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Perhaps the Dothraki could be a subtle reference to the Jivaro tribe?

I know that the Dothraki are a lot like nomadic tribes from Asia, mostly the Mongols, but perhaps there are similarities to the Jivaro, a group of people that live in northern Peru and Ecuador. The Dothraki live in Essos, a continent where two important civilisations originated, the Empire of Ghis and Valyria. In the books, Ghis is regarded as one of the oldest civilisations, whereas people consider Valyrian steel to be rare and finest. Yet, the Dothraki were not affected by the civilisations of their continent and had a completely different lifestyle. They were warriors, moved from place to place and attacked cities. The Jivaros, just like the Dothraki, spoke one language but there was no real unity between them. They formed independent groups and were often fighting each other. In the same continent where the civilisations of the Incas and Mayas prospered, there was a group of people, dedicated to war and fighting and were not affected by the Empires. The Jivaro once had to face a Spanish governor, who was too greedy and wanted to impose taxes on them. The Jivaro poured molten gold down his throat and they only stopped when his bowels bursted.

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In the Tyrion chapter in ADWD when he is on the Selaesori Qhoran:

the fourth and final volume of The Life of the Triarch Belicho, a famous Volantene patriot whose unbroken succession of conquests and triumphs ended rather abruptly when he was eaten by giants.

And in the appendix of people in Old Volantis:

—BELICHO STAEGONE, a candidate for triarch,

It hurts being a patriots fan when GRRM makes football references...

Edited by Quentyn the Blazed

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I don't know if this has been mentioned, but I think Lann the Clever is a GRRM homage to s-f/fantasy author Jack Vance's most famous character, Cugel the Clever. GRRM is a known Vance fan. Swindling a family out of their hereditary castle is just the sort of thing Cugel might have done.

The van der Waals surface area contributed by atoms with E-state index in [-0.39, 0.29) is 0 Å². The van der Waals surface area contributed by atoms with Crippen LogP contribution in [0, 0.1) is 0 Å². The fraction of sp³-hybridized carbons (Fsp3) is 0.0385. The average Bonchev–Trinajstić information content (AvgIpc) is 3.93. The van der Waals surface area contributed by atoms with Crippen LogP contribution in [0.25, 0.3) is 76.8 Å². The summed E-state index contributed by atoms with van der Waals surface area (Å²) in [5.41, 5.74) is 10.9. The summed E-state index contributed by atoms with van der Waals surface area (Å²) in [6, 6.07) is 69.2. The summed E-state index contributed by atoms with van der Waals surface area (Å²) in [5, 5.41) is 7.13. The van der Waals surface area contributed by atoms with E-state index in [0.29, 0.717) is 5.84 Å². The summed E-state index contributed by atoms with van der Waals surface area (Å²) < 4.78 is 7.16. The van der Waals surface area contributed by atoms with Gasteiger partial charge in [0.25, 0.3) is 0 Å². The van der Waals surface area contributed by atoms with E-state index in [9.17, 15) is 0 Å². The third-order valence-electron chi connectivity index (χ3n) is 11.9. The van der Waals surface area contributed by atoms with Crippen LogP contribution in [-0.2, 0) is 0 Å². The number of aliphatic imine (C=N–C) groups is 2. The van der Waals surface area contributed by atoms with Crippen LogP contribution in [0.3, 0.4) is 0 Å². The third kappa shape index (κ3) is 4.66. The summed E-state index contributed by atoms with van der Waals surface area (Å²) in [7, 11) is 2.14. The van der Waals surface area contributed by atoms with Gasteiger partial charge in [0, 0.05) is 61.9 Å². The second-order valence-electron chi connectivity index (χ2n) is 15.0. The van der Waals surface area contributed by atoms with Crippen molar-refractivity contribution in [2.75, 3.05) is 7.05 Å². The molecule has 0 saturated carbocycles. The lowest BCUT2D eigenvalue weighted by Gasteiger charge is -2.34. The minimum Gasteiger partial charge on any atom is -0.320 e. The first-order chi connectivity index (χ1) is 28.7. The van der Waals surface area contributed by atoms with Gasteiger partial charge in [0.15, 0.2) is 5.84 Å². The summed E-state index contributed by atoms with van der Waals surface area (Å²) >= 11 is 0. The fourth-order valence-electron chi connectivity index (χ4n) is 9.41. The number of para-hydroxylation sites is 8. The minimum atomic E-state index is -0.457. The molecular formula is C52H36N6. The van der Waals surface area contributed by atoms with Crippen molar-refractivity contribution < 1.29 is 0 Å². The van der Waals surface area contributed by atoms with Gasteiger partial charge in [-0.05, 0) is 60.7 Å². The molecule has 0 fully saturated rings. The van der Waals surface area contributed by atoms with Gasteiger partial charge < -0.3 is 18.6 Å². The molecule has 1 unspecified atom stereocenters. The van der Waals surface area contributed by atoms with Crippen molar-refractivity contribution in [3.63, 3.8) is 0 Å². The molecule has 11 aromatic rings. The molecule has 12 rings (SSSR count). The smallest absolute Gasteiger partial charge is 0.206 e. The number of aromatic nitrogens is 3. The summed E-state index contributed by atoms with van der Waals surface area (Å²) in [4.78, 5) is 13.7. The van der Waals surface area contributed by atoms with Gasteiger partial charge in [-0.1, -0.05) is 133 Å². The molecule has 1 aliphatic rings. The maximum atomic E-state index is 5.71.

Cugel is an epic screw-up, though. Clever in his own mind only. Recall his botched try at the Spell of Forlorn Encystment.

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Another Jack Vance reference that I haven't seen here (maybe I missed it) is that in the Sorrows as Tyrion, Jon Con, Aegon, et al travel down the Rhoyne there is a ruined building called the Palace of Love, which is the name of book three of the Demon Princes series.

Commenting on the "cellar door" discussion from a while back, the door to the crypts at Winterfell are very much like the cellar doors attached to many American homes prior to WW II. Seems like a silly way to build it.

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I was reading another thread about Littlefinger when suddenly Steerpike from Gormanghast sprung to mind. Secretly lusting after a daughter of the house and plotting to make the house and the daughter his own..... Don't know if its a reference or homage or just a classic theme they both draw on. I gotta say I shudder when I think of Steerpike but Littlefinger is not yet quite as horrible, in my mind anyway....

hmmmm I just saw another similarity in the way Littlefinger gets control of the dotty Lysa and then dispatches her and the way Steerpike locks up those dotty maiden aunts to starve.

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OH; I did notice there's a Castle of the Night's Watch called Icemark (if I'm remembering correctly) and there is a fantasy series 'Cry of the Ice Mark' but I'm not sure if there are any real connections, as ASOIAF seems to be much older.

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Greywater Watch and Howland Reed are references to Howl's Moving Castle, I believe.

Interestingly enough, Howl's Moving Castle features a girl who is transformed into an old woman and back again to a young girl.

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Another Conan reference: in Asha's chapter in Dragons where the Northeners re-take Deepwood Motte one of the Ironborn is named Cromm, the Cimmerian deity that Conan invokes all the time ("By Crom!") Dagon isn't the only god name the Ironborn use.